Unfortunately there is no reprieve for this allowance, which is a rather obscure but really useful relief for those improving a previously unused commercial property in a disadvantaged area. The application of this allowance means that expenditure which would normally be treated as capital for tax purposes could be set against company profits or personal income. It was due to end in March/ April 2017 and the Chancellor has adhered to that timetable.
Changes to Corporation Tax
This is something of a headline grabber but it is only a slight revision to an earlier commitment. Rates will drop from the current 20% to 19% in 2017 and to 17% by 2020 rather than the previous level of 18%. All very useful but not exactly earth shattering news.
There has been a helpful relaxation on the use of losses and from 2017 a company will be able to carry forward losses to use against profits from any activity. Previously you could only offset losses and profits from the same activity. This could make a difference for businesses with more than one trade.
Many in business will know of the perils of having an overdrawn director’s (or participator’s) loan account. Among the problems of these is the so called s455 tax. This has meant that loans made by a company (controlled by five or fewer shareholders) to a shareholder result in an additional Corporation Tax charge of 25% if the balance is not repaid within 9 months of the year end. This tax can be reclaimed when the loan is repaid. The rate is increasing to 32.5% for loans made on or after 6th April 2016 to match the higher rate of tax on dividends. It is easy to understand the Chancellor’s reasoning here, but the outcome is again having to juggle different rates as in the future loans will exist which will have been subject to different rates of tax – causing more work, particularly when the loans are gradually paid back and the tax reclaimed.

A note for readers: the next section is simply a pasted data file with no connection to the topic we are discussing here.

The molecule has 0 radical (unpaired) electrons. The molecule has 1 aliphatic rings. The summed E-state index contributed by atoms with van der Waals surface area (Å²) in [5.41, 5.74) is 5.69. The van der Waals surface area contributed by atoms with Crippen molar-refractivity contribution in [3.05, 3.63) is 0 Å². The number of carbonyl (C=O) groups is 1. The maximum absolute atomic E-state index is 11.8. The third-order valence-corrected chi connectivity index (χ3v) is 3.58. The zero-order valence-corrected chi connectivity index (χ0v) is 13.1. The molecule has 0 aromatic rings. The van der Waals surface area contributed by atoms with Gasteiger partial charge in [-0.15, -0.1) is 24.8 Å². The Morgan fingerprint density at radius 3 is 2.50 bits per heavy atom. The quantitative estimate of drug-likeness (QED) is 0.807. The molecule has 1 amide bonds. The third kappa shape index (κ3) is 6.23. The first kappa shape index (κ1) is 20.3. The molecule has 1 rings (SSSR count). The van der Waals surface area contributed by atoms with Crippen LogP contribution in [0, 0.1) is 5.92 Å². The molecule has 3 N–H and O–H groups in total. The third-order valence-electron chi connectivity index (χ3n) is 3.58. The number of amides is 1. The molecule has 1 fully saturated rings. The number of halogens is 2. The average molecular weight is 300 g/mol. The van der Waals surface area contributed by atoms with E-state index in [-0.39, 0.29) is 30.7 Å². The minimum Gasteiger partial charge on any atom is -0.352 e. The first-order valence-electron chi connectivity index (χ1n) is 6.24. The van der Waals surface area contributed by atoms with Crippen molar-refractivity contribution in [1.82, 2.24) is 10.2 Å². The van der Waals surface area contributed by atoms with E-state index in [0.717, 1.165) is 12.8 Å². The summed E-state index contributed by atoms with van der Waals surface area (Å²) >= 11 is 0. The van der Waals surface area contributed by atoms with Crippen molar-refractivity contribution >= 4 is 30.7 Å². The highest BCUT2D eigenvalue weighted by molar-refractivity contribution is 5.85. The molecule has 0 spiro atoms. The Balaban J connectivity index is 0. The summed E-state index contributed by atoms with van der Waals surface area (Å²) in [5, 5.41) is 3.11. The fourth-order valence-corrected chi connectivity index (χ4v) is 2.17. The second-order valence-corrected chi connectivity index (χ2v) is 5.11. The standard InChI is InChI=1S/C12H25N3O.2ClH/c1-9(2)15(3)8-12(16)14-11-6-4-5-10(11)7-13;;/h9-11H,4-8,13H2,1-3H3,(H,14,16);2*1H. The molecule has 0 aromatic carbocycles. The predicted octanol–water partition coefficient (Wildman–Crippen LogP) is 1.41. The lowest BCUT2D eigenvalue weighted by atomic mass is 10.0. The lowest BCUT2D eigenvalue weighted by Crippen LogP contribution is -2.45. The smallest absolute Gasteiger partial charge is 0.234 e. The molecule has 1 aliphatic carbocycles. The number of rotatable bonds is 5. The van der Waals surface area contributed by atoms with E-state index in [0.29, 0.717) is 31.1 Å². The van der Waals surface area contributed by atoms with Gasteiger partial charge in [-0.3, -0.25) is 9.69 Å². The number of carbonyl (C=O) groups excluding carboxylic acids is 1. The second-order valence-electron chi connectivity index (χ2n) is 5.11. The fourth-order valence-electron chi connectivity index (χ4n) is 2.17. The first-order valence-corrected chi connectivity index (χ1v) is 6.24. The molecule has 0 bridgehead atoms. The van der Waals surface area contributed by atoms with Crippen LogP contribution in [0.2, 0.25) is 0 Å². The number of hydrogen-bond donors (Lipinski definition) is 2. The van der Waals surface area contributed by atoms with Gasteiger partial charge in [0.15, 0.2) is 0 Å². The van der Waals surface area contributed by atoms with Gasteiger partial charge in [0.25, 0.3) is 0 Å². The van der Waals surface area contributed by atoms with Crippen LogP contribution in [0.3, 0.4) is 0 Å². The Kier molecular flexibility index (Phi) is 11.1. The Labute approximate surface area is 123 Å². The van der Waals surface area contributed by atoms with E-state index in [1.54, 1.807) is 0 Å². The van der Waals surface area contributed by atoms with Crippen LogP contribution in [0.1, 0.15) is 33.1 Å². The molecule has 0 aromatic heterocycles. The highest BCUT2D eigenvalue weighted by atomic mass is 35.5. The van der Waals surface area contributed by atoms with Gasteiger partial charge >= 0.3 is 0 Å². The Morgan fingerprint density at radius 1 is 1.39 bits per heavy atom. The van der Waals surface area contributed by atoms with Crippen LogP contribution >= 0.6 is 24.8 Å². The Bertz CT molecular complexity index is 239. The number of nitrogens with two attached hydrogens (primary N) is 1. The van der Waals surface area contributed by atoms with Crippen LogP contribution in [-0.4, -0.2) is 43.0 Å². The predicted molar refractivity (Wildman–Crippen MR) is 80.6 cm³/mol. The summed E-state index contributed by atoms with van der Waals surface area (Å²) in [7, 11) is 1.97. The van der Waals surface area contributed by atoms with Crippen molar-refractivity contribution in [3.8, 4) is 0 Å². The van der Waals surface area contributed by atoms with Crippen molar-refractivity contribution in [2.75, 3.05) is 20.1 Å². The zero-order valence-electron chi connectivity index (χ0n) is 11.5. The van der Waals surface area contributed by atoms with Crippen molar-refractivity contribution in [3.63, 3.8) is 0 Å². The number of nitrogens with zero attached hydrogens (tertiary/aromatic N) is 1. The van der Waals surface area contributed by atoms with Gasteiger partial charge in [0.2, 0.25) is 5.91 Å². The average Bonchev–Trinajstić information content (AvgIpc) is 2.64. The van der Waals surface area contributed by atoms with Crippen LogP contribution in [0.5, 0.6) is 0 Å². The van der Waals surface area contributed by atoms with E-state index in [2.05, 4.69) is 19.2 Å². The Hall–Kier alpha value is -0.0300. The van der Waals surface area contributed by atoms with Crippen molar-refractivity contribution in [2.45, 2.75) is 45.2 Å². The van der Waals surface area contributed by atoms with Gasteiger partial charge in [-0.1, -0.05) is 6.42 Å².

The budget continued to advance the cause of taxpayers communicating electronically with HMRC. This is part of a strategy of moving away from conventional tax returns and payment dates to one where there will be on line accounts, pay as you go and from 2018 quarterly digital updates to HMRC for small businesses. In common with other changes such as auto enrolment of pensions this is bound to mean more bureaucracy for taxpayers and their advisers.
Most budgets have their controversies and George Osborne is certainly no understated Chancellor but the Spring Budget for 2016 has provoked a reaction that is unprecedented in recent times. It may be a little too early to judge but it does look like something of an economic and political miscalculation.
As with many of his previous budgets there is much to absorb in terms of his view of the UK’s economic prospects and how his bigger plans translate into fiscal policy and tax law. This budget saw further measures to clampdown on tax evasion, and that is something he clearly puts great store by, but in some respects it was quite a helpful budget for business through measures such as the expansion of business rates relief and reduction in Corporation Tax.
There was good news for middle income tax payers with increases to the personal allowance and higher rate thresholds and for some the highly controversial changes to CGT will be very welcome. Unless you benefit from the increase in the rent a room limit there was little cheer for landlords. The drive for digital tax administration is continuing but simplifying the underlying tax system seems as far away as ever.
Let’s see how much of it comes to pass.
Category: David Gibbens Blog Author: David Gibbens, Director, Poole Waterfield